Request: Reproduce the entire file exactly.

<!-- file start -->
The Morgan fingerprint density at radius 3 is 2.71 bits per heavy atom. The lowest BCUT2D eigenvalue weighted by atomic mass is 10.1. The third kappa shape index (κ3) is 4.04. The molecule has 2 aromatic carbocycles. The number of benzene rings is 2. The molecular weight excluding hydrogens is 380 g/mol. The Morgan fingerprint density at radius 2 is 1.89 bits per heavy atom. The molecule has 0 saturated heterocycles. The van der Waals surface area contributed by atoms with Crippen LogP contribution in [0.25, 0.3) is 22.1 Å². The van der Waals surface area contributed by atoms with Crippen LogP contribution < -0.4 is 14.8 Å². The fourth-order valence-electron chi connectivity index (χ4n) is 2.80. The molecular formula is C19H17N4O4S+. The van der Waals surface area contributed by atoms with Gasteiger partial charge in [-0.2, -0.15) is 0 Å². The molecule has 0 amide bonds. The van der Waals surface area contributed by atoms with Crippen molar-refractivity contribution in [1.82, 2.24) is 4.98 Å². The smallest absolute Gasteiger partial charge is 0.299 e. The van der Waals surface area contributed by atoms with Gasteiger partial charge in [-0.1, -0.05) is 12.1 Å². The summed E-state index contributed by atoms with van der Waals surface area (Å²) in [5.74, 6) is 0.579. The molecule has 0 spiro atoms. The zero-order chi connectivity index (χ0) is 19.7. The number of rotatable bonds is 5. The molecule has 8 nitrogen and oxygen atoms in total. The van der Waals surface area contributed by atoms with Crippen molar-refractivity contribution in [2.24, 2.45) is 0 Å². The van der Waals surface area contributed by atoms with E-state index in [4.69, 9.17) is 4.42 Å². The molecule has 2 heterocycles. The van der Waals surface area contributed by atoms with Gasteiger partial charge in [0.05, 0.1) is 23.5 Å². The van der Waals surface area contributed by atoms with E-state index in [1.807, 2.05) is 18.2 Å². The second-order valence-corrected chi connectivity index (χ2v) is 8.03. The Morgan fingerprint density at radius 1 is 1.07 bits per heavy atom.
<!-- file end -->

The Morgan fingerprint density at radius 3 is 2.71 bits per heavy atom. The lowest BCUT2D eigenvalue weighted by atomic mass is 10.1. The third kappa shape index (κ3) is 4.04. The molecule has 2 aromatic carbocycles. The number of benzene rings is 2. The molecular weight excluding hydrogens is 380 g/mol. The Morgan fingerprint density at radius 2 is 1.89 bits per heavy atom. The molecule has 0 saturated heterocycles. The van der Waals surface area contributed by atoms with Crippen LogP contribution in [0.25, 0.3) is 22.1 Å². The van der Waals surface area contributed by atoms with Crippen LogP contribution < -0.4 is 14.8 Å². The fourth-order valence-electron chi connectivity index (χ4n) is 2.80. The molecular formula is C19H17N4O4S+. The van der Waals surface area contributed by atoms with Gasteiger partial charge in [-0.2, -0.15) is 0 Å². The molecule has 0 amide bonds. The van der Waals surface area contributed by atoms with Crippen molar-refractivity contribution in [1.82, 2.24) is 4.98 Å². The smallest absolute Gasteiger partial charge is 0.299 e. The van der Waals surface area contributed by atoms with Gasteiger partial charge in [-0.1, -0.05) is 12.1 Å². The summed E-state index contributed by atoms with van der Waals surface area (Å²) in [5.74, 6) is 0.579. The molecule has 0 spiro atoms. The zero-order chi connectivity index (χ0) is 19.7. The number of rotatable bonds is 5. The molecule has 8 nitrogen and oxygen atoms in total. The van der Waals surface area contributed by atoms with Crippen molar-refractivity contribution in [2.24, 2.45) is 0 Å². The van der Waals surface area contributed by atoms with E-state index in [4.69, 9.17) is 4.42 Å². The molecule has 2 heterocycles. The van der Waals surface area contributed by atoms with Gasteiger partial charge in [0.05, 0.1) is 23.5 Å². The van der Waals surface area contributed by atoms with E-state index in [1.807, 2.05) is 18.2 Å². The second-order valence-corrected chi connectivity index (χ2v) is 8.03. The Morgan fingerprint density at radius 1 is 1.07 bits per heavy atom.